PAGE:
The Architecture of Concrete, Zama's Fully Homomorphic Encryption Compiler Leveraging MLIR

October 5, 2023
Quentin Bourgerie

> Part I: Concrete, Zama's Fully Homomorphic Compiler

> Part II: The Architecture of Concrete, Zama's Fully Homomorphic Encryption Compiler Leveraging MLIR

In a previous blog post, we introduced Concrete, Zama’s Fully Homomorphic Encryption compiler, and discussed the rationale for using MLIR. In this blog post, we will take a deeper look into the architecture of our compiler.

Zama’s Approach: A Modular Framework

When we started to work on our compiler in early 2020, one of our main objectives was to release it under an open source license. We were disappointed that, due to the lack of such tools in the open, FHE had only gained little traction outside a small group of cryptography experts. We wanted FHE and all of its applications to become accessible to everyone, including developers without a background in cryptography. We admire open-source frameworks for deep learning like PyTorch and Keras, as they made deep learning available to an audience beyond machine learning specialists. Similarly, user-friendly and open-source tools for FHE are necessary to encourage widespread adoption and help unleash the full potential of this technology. An FHE compiler is an integral part of a comprehensive toolchain that makes it easy for developers to integrate FHE into their applications. This is why we are putting so much effort into the design, implementation and architecture of Concrete.

One of the design goals of Concrete was to provide a modular stack allowing for extensions and the customization or replacement of individual components. At its core is Concrete Compiler, which translates the MLIR-based intermediate representation of a plaintext program into an FHE program. Being a part of the modular Concrete framework, this compiler can be replaced by any other compiler that supports the same MLIR input dialect (more about this in the next section). On top of Concrete compiler, we added our first frontend, called Concrete Python, which processes programs directly written in Python and produces the MLIR-based intermediate representation required by the compiler. The frontend plays an important role for the adoption of the compiler:  application developers are used to writing Python and should not be burdened with the task of writing MLIR directly, which is not only unnecessarily complicated for application development, but also tedious and error prone. We expect more pluggable frontends for other languages to be created in the near future, which will hopefully come from our open-source community. Being able to include the community in the development was a major motivation to develop Concrete as an open-source project, and we are looking forward to community contributions.  Finally, on top of Concrete Python, we created our application package Concrete ML, which adds privacy on top of classical ML frameworks, such as scikit-learn, XGBoost, Torch, Keras and ONNX. Other application frameworks will come in the future and we are excited to mention that BioPython developed by Tekkare already uses Concrete ML today.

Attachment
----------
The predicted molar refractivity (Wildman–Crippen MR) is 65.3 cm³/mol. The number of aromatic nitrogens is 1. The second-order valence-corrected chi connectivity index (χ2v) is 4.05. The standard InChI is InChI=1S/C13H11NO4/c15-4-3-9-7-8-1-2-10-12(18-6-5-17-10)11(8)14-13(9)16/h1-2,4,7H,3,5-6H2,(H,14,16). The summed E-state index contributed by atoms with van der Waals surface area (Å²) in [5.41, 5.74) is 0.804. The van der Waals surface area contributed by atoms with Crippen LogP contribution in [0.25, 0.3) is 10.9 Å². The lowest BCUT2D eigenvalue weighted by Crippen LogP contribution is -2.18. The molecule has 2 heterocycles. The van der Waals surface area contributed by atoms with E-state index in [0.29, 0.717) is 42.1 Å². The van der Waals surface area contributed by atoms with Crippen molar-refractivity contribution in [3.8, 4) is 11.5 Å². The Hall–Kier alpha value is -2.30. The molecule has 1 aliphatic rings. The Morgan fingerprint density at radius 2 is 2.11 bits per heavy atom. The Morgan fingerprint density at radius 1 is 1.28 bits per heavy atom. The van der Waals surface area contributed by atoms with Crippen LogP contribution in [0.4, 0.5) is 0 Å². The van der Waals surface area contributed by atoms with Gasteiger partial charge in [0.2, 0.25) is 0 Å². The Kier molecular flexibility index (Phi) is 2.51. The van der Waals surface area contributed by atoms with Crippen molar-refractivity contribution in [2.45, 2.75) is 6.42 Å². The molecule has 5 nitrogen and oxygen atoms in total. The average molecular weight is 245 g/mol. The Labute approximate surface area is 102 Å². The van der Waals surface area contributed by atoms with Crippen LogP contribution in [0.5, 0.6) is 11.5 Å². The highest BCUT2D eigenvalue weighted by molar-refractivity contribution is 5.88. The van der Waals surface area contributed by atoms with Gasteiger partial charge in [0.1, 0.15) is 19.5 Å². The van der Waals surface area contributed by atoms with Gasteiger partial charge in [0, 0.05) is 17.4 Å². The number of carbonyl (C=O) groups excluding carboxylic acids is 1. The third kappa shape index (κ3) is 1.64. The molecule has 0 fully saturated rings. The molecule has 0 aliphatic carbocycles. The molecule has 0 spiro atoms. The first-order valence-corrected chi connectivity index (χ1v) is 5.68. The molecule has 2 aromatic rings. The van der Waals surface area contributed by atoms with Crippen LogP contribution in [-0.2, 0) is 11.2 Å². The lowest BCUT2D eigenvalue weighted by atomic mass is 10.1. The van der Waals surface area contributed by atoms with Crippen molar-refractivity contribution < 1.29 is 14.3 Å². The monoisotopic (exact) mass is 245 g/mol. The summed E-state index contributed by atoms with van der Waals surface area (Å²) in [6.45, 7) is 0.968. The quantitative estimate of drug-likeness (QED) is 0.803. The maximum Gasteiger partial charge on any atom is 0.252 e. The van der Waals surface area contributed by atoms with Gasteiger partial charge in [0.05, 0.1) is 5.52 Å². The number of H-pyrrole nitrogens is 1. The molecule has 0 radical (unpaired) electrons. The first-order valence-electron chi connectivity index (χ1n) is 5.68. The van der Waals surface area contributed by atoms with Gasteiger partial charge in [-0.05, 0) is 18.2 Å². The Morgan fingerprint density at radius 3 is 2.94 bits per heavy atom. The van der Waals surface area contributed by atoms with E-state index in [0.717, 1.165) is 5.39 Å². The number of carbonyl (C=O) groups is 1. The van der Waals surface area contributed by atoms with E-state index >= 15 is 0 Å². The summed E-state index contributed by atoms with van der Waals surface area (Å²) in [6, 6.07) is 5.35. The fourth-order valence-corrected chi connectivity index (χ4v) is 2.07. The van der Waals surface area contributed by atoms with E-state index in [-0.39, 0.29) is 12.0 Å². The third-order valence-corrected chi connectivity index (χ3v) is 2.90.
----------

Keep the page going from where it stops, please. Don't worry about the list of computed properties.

If you want to learn more about Concrete ML, check out its documentation here.

Low-level translation to boolean circuits vs. high-level short integer encodings in Concrete

Other TFHE-based compilers (e.g., Cingulata or Google’s FHE transpiler) traditionally take a low-level approach, transpiling arithmetic circuits into their optimized boolean equivalent and using TFHE boolean gates to homomorphically evaluate the circuit. Our compiler takes a high-level approach, translating the arithmetic circuit into a TFHE equivalent before determining the most efficient encoding and cryptographic parameters depending on the constraints imposed by the circuit.

Both approaches come with their benefits and drawbacks. On one hand, the boolean encoding approach allows for the representation of arbitrary-sized integers (i.e. without any restriction on the  maximum bitwidth), the arithmetic operations need to be transpiled into their boolean equivalent, and it makes it necessary to evaluate all the boolean gates in FHE. This is very costly, as each boolean gate is implemented with a bootstrapping operation, the most computationally intensive operation in FHE. On the other hand, the short-integer encoding approach used by Concrete restricts bootstrapping to values with a maximum width of 8 bits by default and a maximum of 16 bits using our current extension for CRT encoding, and leverages very fast leveled operators (e.g., additions and cleartext multiplications) that can be implemented without bootstrapping.

In the future, we would like to implement a more hybrid strategy into Concrete that selects the approach depending on the input program. The ongoing standardization of MLIR-based FHE dialects in the HEIR project by Zama, Google and other industry leaders will allow Google and Zama tools to be integrated on an open-source basis and represents a possible path for upstream contributions of FHE tools directly in the MLIR project.

Compiler overview

As previously explained, we heavily rely on MLIR as infrastructure for our compiler. The choice of MLIR was motivated by the engineering cost efficiency of using already-existing dialects (e.g., tensor, memref, linalg, scf, omp), compilation and optimization passes (canonicalization, linalg generalization, dead code elimination, bufferization) and the infrastructure for testing.